Sikkim is a tiny state in the North of India nestled between Nepal, Tibet and Bhutan. Until 1975 it was actually an independent kingdom, but then an uprising removed the monarchy a d voted in a referendum to join as India’s 22nd state (a status long contested by China). At 610,000 population (0.04% of India) it is truly a minion even though Goa is smaller by area. It stands out though with a high literacy rate and fully organic farming – the first state in India.
Sikkim doesn’t feel like India at all to be honest. Its organised, clean, green… You get my point. Culture and language remain distinctly different to North India (even more vs. South) with Nepali the main spoken language (despite Nepal’s status of arch-enemy in the past) and Buddhism the 2nd religion (27%) after Hinduism (58%).
Getting to Gangtok
Initially i wanted to go to Darjeeling first and sort a few things for my 1trekking plans in Sikkim. However, i ended up sharing a ride to Gangtok (the capital of Sikkim) with two other travellers – Lizzie and Trey from the US. Saved me a lot of hassle too.
They are both into teaching and spent the last year in South India teaching english under the umbrella of a Christian organisation. It appeared that they were really happy with their experience be it not always easy. Now they were on a busy schedule checking out India in their last month.
On the way to Gangtok, in what turned out as a pretty wild ride along Sikkim’s narrow serpentine roads, i acquired my Inner Line Permit. It is required for all foreigners wanting to enter Sikkim – you need is a passport foto and a passport/visa copy. Very quick process. However, depending on your plans further permits may be required (north Sikkim, most multi day hikes etc).
Impressed in Gangtok
Gangtok felt soooo different as soon as we arrived. No-one hassled us (literally nobody asked me for anything in two days), there was a pedestrian area, almost no honking 🚙 🔊 and an order like nowhere else in India i had been to.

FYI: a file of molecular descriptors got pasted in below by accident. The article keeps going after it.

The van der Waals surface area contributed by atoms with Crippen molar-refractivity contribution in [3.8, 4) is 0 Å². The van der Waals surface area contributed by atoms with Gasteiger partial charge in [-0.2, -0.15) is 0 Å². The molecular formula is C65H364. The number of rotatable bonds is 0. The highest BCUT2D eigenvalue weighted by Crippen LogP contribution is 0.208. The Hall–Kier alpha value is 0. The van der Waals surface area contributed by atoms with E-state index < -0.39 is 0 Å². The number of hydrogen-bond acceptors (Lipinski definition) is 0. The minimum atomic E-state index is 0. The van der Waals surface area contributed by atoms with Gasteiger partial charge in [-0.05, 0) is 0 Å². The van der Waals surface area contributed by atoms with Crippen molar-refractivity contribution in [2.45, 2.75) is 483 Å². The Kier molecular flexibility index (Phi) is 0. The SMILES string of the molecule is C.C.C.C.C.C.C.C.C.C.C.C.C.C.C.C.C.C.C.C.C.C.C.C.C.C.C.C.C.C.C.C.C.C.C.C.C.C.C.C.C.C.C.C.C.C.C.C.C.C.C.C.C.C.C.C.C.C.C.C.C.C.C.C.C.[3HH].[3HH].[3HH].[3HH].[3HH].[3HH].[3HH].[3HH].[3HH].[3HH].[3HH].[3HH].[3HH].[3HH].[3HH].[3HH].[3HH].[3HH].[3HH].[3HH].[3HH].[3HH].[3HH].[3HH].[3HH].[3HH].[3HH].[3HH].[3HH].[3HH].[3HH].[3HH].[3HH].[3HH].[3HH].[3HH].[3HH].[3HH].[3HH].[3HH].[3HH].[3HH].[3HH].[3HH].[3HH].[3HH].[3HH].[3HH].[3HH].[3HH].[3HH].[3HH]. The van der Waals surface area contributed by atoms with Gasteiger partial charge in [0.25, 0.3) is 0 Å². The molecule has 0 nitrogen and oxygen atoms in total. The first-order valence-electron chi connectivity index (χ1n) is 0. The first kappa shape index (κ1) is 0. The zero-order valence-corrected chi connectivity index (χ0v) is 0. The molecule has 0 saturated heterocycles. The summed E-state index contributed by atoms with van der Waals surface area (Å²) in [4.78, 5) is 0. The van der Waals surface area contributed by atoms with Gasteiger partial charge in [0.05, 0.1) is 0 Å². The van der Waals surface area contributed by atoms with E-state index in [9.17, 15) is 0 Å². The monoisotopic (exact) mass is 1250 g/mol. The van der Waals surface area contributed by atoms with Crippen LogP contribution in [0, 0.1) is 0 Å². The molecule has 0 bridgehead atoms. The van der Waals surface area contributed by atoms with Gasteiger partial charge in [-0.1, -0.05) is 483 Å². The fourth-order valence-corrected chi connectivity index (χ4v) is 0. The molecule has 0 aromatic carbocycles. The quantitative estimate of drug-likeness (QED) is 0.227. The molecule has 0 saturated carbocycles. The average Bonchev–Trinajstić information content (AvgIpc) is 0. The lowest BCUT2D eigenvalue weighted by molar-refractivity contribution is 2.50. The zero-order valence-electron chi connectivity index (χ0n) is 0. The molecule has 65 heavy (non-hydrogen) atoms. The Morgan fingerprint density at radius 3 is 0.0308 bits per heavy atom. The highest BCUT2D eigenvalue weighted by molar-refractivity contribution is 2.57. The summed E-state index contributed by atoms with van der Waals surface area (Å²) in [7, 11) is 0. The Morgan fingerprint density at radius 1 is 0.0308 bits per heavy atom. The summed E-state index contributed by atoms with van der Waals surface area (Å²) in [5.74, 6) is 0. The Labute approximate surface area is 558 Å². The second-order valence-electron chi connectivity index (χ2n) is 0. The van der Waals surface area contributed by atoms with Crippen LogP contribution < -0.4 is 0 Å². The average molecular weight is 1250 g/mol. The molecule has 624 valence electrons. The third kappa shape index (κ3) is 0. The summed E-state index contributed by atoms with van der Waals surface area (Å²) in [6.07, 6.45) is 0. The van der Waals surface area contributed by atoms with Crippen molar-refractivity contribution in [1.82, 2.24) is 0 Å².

Sikkim puts a lot of value on a clean state and has heavy penalties for littering (something that seems to be the sport of choice in many other parts of india). Well done! It looks and smells really different.
A statue (two) of Mahatma Gandhi on the main street reminded me of doing a bit of reading on the big man. See the blue box for a few highlights.
Mahatma Gandhi (1869 – 1948)
Mahatma Gandhi is very present when you stroll through India – be it banknotes, posters or statues – and likewise is he a ‘household name’ in the developed world though he was less important for my German history lessons – time to catch up.
- Led independence movement against British colonialists
- Known for his non violent approach
- India call him Father of the Nation
- Born to a merchant caste (yet family relatively poor), he studied law in London and gathered first experiences of non violent civil disobedience as expat lawyer in South Africa
- His birthday (2nd October) is a national holiday in India as well as International non-violence day
- He was assassinated by 3 gun shots and his killer (Hindu nationalist) hanged. The motive was mainly around Gandhi’s stance on India’s partition with some thinking it was too favorable towards Indian muslims during the partition of India & Pakistan in 1947
A few Ghandi quotes i like
“Be the change that you want to see in the world.”
“An eye for eye only ends up making the whole world blind.”
“Freedom is not worth having if it does not include the freedom to make mistakes.”
“Poverty is the worst form of violence.”
Cruising around East Sikkim on a Royal Enfield Himalaya
Having spent my first day to secure my hiking trip (see separate post) , i had a day spare before departing for the village of Yuksom. So i rented a motorbike and took it for a spin.
I managed more than 150km that day on windy roads – at times on decent tarmac, at times completely off-road and always with a steep drop on either side of you. Scary? Sure, sometimes. Amazing? Absolutely!
The bike i got was a Royal Enfield – a very popular brand in India yet not elsewhere. I comes mainly in two popular variations – an offroad tourer called Himalaya and a classic road version. There are more models though. I got myself the 411cc Himalaya (and was glad i did… As the advertising says: “Built for all roads. Built for no roads.”).
On my tour i visited viewpoints, monasteries and many mountain villages. Amazing memories. The rental agency was a little surprised how dirty the bike was after one day ‘local sightseeing’ 😉
Royal Enfield motorbikes
With the first Royal Anfield produced in 1901, this indian motorcycle brand is the oldest in continuous production. Originally they were commissioned for police and army. You’ll find the bikes all over india with close to 700,000 produced per year. Selling their bikes in over 50 countries globally, royal anfield surpassed Harley Davidson in unit sales in 2015.